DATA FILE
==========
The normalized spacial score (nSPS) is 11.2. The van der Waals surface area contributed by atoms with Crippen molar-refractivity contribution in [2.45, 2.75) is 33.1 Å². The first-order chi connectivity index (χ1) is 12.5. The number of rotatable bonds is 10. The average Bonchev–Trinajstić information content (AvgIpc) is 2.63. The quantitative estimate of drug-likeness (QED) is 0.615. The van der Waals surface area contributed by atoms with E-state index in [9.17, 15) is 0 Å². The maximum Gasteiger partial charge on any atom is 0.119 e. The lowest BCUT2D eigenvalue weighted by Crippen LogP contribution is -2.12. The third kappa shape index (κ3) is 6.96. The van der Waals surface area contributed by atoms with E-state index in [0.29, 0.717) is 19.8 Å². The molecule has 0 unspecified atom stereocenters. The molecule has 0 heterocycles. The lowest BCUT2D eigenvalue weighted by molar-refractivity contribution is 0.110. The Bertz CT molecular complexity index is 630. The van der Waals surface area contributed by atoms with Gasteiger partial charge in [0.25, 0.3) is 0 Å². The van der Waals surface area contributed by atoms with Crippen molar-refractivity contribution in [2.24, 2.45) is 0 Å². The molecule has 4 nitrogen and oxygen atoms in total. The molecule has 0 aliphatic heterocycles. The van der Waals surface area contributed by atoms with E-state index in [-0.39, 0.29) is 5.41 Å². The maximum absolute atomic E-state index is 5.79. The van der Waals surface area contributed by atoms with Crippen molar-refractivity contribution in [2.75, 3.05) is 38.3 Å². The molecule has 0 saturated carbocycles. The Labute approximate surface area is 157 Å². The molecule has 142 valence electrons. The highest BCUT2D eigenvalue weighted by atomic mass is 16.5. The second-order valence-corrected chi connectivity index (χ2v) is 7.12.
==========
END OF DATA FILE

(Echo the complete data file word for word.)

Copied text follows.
The normalized spacial score (nSPS) is 11.2. The van der Waals surface area contributed by atoms with Crippen molar-refractivity contribution in [2.45, 2.75) is 33.1 Å². The first-order chi connectivity index (χ1) is 12.5. The number of rotatable bonds is 10. The average Bonchev–Trinajstić information content (AvgIpc) is 2.63. The quantitative estimate of drug-likeness (QED) is 0.615. The van der Waals surface area contributed by atoms with E-state index in [9.17, 15) is 0 Å². The maximum Gasteiger partial charge on any atom is 0.119 e. The lowest BCUT2D eigenvalue weighted by Crippen LogP contribution is -2.12. The third kappa shape index (κ3) is 6.96. The van der Waals surface area contributed by atoms with E-state index in [0.29, 0.717) is 19.8 Å². The molecule has 0 unspecified atom stereocenters. The molecule has 0 heterocycles. The lowest BCUT2D eigenvalue weighted by molar-refractivity contribution is 0.110. The Bertz CT molecular complexity index is 630. The van der Waals surface area contributed by atoms with Gasteiger partial charge in [0.25, 0.3) is 0 Å². The van der Waals surface area contributed by atoms with Crippen molar-refractivity contribution in [2.24, 2.45) is 0 Å². The molecule has 4 nitrogen and oxygen atoms in total. The molecule has 0 aliphatic heterocycles. The van der Waals surface area contributed by atoms with E-state index in [-0.39, 0.29) is 5.41 Å². The maximum absolute atomic E-state index is 5.79. The van der Waals surface area contributed by atoms with Crippen molar-refractivity contribution in [2.75, 3.05) is 38.3 Å². The molecule has 0 saturated carbocycles. The Labute approximate surface area is 157 Å². The molecule has 142 valence electrons. The highest BCUT2D eigenvalue weighted by atomic mass is 16.5. The second-order valence-corrected chi connectivity index (χ2v) is 7.12.